Jump to ContentJump to Main Navigation
After RepressionHow Polarization Derails Democratic Transition$
Users without a subscription are not able to see the full content.

Elizabeth R. Nugent

Print publication date: 2020

Print ISBN-13: 9780691203058

Published to Princeton Scholarship Online: May 2021

DOI: 10.23943/princeton/9780691203058.001.0001

Show Summary Details
Page of

PRINTED FROM PRINCETON SCHOLARSHIP ONLINE (www.princeton.universitypressscholarship.com). (c) Copyright Princeton University Press, 2021. All Rights Reserved. An individual user may print out a PDF of a single chapter of a monograph in PRSO for personal use.date: 19 September 2021

Conclusion

Conclusion

Chapter:
(p.248) 9 Conclusion
Source:
After Repression
Author(s):

Elizabeth R. Nugent

Publisher:
Princeton University Press
DOI:10.23943/princeton/9780691203058.003.0009

This concluding chapter outlines the book's key findings and considers their broader implications for the literatures on polarization, repression, and elite behavior during democratic transitions. Without oversimplifying the culmination of many complex events and historical precedents, elite polarization is central to any explanation of the divergence between Egypt and Tunisia after the Arab Spring uprisings. Egyptian and Tunisian political parties emerged from the authoritarian period differently polarized in 2011, both in terms of affect towards competing groups as well as in political preferences. In Egypt, high levels of polarization prevented the cooperation and compromise necessary to successfully navigate the complexities of a democratic transition, while lower levels of polarization facilitated forward movement on political issues of central importance in Tunisia. The chapter then extends the book's argument in three different directions. First, it looks at transitions in Algeria and Indonesia. Second, it explores the relationship between elite and mass polarization. Finally, the chapter highlights the importance of identity and polarization as conditioned by repressive experiences in political developments across different political regime types.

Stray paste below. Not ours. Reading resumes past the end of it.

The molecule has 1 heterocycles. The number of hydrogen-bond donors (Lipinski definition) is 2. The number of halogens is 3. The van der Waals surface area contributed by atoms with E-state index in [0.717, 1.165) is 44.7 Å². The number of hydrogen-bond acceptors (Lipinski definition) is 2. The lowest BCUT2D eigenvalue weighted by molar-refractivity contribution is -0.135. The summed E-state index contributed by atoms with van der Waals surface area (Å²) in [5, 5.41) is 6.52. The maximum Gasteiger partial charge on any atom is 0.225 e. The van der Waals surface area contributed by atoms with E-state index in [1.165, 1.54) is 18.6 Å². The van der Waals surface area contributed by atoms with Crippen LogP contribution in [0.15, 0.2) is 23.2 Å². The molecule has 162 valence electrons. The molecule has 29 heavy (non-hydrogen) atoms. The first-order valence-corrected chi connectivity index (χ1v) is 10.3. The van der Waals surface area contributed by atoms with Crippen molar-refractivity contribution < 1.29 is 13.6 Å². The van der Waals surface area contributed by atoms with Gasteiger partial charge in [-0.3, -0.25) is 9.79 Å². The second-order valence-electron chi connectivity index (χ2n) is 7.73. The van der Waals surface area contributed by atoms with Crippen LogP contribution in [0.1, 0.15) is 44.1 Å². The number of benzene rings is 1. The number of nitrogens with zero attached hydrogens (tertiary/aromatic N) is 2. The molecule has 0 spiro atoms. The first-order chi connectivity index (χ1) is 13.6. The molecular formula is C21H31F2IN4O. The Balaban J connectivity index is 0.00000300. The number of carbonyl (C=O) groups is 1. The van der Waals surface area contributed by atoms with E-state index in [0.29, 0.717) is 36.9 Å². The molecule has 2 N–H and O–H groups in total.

Keywords:   polarization, repression, elite behavior, democratic transitions, Egypt, Tunisia, Algeria, Indonesia, elite polarization, mass polarization

Princeton Scholarship Online requires a subscription or purchase to access the full text of books within the service. Public users can however freely search the site and view the abstracts and keywords for each book and chapter.

Please, subscribe or login to access full text content.

If you think you should have access to this title, please contact your librarian.

To troubleshoot, please check our FAQs , and if you can't find the answer there, please contact us.